Function, Threat and Closure in the Fear of Crime
London School of Economics & Political Science - Department of Methodology
March 22, 2012
Purpose: This study makes two contributions to the fear of crime literature. First, the importance of risk perception is examined using new measures of functional and dysfunctional anxieties and worries about crime. Second, emotions about the risk of crime are related to people’s preferences for certainty and aversion to ambiguity.
Method: A national probability sample survey of Italy, Bulgaria and Lithuania builds upon recent advances in the conceptualization and measurement of fear of crime (Gray et al. 2011a). The study fields new indicators of anxiety and worry about crime, as well as measures of victimisation experience, perceptions of likelihood, control and consequences, and need for cognitive closure.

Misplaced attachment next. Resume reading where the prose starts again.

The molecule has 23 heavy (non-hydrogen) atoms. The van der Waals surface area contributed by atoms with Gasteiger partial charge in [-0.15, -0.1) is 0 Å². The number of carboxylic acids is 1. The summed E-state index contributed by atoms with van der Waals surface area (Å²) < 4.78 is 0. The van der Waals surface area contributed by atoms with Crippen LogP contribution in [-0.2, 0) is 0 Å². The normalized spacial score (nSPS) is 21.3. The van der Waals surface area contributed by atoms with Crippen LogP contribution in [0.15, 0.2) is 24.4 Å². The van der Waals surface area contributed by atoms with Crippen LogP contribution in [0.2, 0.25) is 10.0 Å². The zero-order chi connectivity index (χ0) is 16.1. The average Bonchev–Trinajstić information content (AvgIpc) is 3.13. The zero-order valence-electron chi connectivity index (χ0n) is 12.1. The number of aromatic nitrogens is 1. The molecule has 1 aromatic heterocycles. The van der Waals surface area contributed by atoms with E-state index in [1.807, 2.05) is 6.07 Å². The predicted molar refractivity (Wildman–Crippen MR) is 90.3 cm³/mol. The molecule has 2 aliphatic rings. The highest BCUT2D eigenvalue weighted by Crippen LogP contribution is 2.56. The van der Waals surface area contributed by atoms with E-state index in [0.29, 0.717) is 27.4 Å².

Results: Perceptions of likelihood, control and consequence each explain variation in emotional response to victimisation-risk. Of particular interest is that need for cognitive closure predicts dysfunctional worry about crime over and above people’s perceptions of risk or threat. This new finding suggests that aversion to uncertainty and threat is an important feature of more dysfunctional aspects of everyday emotions about crime: people who are intolerant to ambiguity seem to experience a more damaging and persistent form of emotional response to the threat of crime, net of their actual sense of threat.
Conclusions: Discussion focuses on the development of a psychological account of risk perception, individual differences in the management of uncertainty, and emotional response to victimisation-risk. New directions for research are discussed in the light of Berenbaum’s (2010) initiation–termination two-phase model of worrying.
Number of Pages in PDF File: 16
Keywords: Fear of crime, risk perception, need for cognitive closure, worry process
JEL Classification: K40
Date posted: March 23, 2012
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